GCHQ, Britain's electronic eavesdropping agency, is said to have spied on foreign politicians
A diplomatic row has broken out over claims that Britain spied on foreign governments attending G20 meetings in London in 2009.
Turkey's foreign ministry demanded answers over reports its delegates had computers monitored and phones tracked.
South Africa condemned the alleged "abuse of privacy" and a senior Russian politician said it was a "scandal".
PM David Cameron would not comment on the claims, said to be based on leaks by a former IT contractor.
It comes as the G8 summit of eight of the world's leaders gets under way in Northern Ireland.
All of the nations attending the G8 summit also attended the 2009 meetings which were said to have been the target of UK intelligence agencies.
'Trust and transparency'
The claims, reported by the Guardian newspaper, are that GCHQ - Britain's electronic eavesdropping agency - spied on foreign politicians and officials attending two G20 summit meetings in April and September 2009.
UK intelligence agencies set up internet cafes specifically to enable them to read the emails of those taking part in the summit, the paper quoted the leaked documents supplied by Edward Snowden - a former contractor to the US National Security Agency - as saying.
The British authorities are expected to present an official and satisfactory explanation on this issue"
Turkey Ministry of Foreign Affairs
It alleged that the operation was sanctioned at a senior level in the government of then prime minister Gordon Brown and the intelligence obtained was passed to ministers.
The Turkish, South African and Russian delegates are said to have been among those targeted.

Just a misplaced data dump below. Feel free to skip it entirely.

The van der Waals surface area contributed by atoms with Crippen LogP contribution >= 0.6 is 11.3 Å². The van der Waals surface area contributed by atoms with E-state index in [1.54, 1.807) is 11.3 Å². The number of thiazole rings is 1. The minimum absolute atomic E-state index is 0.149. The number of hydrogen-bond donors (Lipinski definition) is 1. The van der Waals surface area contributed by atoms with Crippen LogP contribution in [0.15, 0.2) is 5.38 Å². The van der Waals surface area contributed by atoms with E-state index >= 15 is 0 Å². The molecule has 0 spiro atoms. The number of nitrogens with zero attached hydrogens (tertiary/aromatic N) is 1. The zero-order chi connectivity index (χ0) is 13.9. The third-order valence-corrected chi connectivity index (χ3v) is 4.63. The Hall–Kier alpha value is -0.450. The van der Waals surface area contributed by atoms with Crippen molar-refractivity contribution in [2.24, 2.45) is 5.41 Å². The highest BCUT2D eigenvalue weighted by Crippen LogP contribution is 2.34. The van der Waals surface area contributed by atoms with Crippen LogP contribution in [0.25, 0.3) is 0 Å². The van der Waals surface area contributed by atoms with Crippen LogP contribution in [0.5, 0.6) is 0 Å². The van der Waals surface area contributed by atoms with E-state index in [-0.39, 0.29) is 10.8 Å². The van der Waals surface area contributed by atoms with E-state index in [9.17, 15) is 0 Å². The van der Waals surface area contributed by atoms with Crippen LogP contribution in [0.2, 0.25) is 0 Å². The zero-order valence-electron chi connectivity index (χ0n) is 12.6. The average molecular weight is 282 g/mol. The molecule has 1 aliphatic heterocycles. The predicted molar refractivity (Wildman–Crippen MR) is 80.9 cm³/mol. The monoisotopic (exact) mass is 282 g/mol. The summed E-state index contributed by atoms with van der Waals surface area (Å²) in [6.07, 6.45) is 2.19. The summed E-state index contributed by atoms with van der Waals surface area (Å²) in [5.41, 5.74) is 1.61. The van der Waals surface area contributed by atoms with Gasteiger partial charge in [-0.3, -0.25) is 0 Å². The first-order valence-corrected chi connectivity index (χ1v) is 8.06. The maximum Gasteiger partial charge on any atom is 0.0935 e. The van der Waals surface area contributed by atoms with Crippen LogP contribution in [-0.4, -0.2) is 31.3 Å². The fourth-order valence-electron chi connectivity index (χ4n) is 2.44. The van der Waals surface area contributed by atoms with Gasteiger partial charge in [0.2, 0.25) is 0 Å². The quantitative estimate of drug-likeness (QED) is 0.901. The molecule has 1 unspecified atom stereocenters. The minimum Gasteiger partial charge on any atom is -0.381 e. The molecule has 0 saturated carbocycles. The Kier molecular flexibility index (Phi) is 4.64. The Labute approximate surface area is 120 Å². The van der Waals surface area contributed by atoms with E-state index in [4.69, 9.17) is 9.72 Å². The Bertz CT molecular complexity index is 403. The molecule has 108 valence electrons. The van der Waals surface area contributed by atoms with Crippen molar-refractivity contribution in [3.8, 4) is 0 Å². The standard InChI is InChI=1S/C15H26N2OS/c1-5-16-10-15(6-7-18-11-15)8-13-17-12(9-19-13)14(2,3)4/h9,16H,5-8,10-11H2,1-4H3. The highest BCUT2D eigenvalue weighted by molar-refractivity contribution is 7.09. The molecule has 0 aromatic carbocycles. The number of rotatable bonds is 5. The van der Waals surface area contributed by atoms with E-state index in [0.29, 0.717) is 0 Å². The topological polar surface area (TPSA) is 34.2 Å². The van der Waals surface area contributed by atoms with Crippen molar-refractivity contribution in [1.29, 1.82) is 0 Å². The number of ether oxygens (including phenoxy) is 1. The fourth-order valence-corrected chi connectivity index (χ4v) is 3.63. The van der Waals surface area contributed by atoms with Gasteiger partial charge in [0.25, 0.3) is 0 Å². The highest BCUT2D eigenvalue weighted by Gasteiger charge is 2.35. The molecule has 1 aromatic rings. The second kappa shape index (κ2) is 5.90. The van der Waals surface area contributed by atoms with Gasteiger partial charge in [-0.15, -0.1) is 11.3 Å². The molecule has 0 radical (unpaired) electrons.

In a statement, Turkey's Ministry of Foreign Affairs said: "The claims published in today's edition of the Guardian that phone conversations of our Minister of Finance Mehmet Simsek and his delegation were tapped during their visit to the United Kingdom in 2009, on the occasion of the G20 meeting, are alarming.
"If there is even the slightest truth to any of these claims contained in this news report, this will evidently constitute a scandal, primarily for the country concerned.
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Gordon CoreraSecurity correspondent, BBC News
There can be a fallout diplomatically when any type of spy operations is exposed - you only have to ask the US CIA officer who had his face splashed on TV in Moscow recently to see that.
When Soviet Premier Nikita Khrushchev came to Britain on a state of the art warship in 1956, Prime Minister Anthony Eden said he wanted no intelligence operations carried out against him for fear of diplomatic embarrassment.
And yet British intelligence still ended up allegedly bugging his hotel room in Claridges and sending a frogman into Portsmouth harbour to inspect at the ship. The frogman died in the operation, causing a major intelligence scandal.